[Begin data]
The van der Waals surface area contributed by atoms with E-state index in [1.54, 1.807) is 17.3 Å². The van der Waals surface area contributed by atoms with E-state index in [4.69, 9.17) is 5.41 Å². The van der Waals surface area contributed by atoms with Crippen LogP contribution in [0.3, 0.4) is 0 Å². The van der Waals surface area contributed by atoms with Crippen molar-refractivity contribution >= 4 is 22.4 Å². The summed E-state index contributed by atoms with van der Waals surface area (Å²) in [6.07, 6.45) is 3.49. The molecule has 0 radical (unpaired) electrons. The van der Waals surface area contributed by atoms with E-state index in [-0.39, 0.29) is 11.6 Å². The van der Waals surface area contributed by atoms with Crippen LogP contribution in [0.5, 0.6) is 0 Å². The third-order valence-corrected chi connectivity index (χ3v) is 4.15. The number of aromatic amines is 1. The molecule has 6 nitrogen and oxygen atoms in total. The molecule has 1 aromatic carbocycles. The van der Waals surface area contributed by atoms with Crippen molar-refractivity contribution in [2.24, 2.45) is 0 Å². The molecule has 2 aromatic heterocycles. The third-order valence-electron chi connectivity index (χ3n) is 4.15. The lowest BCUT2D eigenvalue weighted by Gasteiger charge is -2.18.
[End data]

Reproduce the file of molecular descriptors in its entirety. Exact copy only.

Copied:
The van der Waals surface area contributed by atoms with E-state index in [1.54, 1.807) is 17.3 Å². The van der Waals surface area contributed by atoms with E-state index in [4.69, 9.17) is 5.41 Å². The van der Waals surface area contributed by atoms with Crippen LogP contribution in [0.3, 0.4) is 0 Å². The van der Waals surface area contributed by atoms with Crippen molar-refractivity contribution >= 4 is 22.4 Å². The summed E-state index contributed by atoms with van der Waals surface area (Å²) in [6.07, 6.45) is 3.49. The molecule has 0 radical (unpaired) electrons. The van der Waals surface area contributed by atoms with E-state index in [-0.39, 0.29) is 11.6 Å². The van der Waals surface area contributed by atoms with Crippen LogP contribution in [0.5, 0.6) is 0 Å². The third-order valence-corrected chi connectivity index (χ3v) is 4.15. The number of aromatic amines is 1. The molecule has 6 nitrogen and oxygen atoms in total. The molecule has 1 aromatic carbocycles. The van der Waals surface area contributed by atoms with Crippen molar-refractivity contribution in [2.24, 2.45) is 0 Å². The molecule has 2 aromatic heterocycles. The third-order valence-electron chi connectivity index (χ3n) is 4.15. The lowest BCUT2D eigenvalue weighted by Gasteiger charge is -2.18.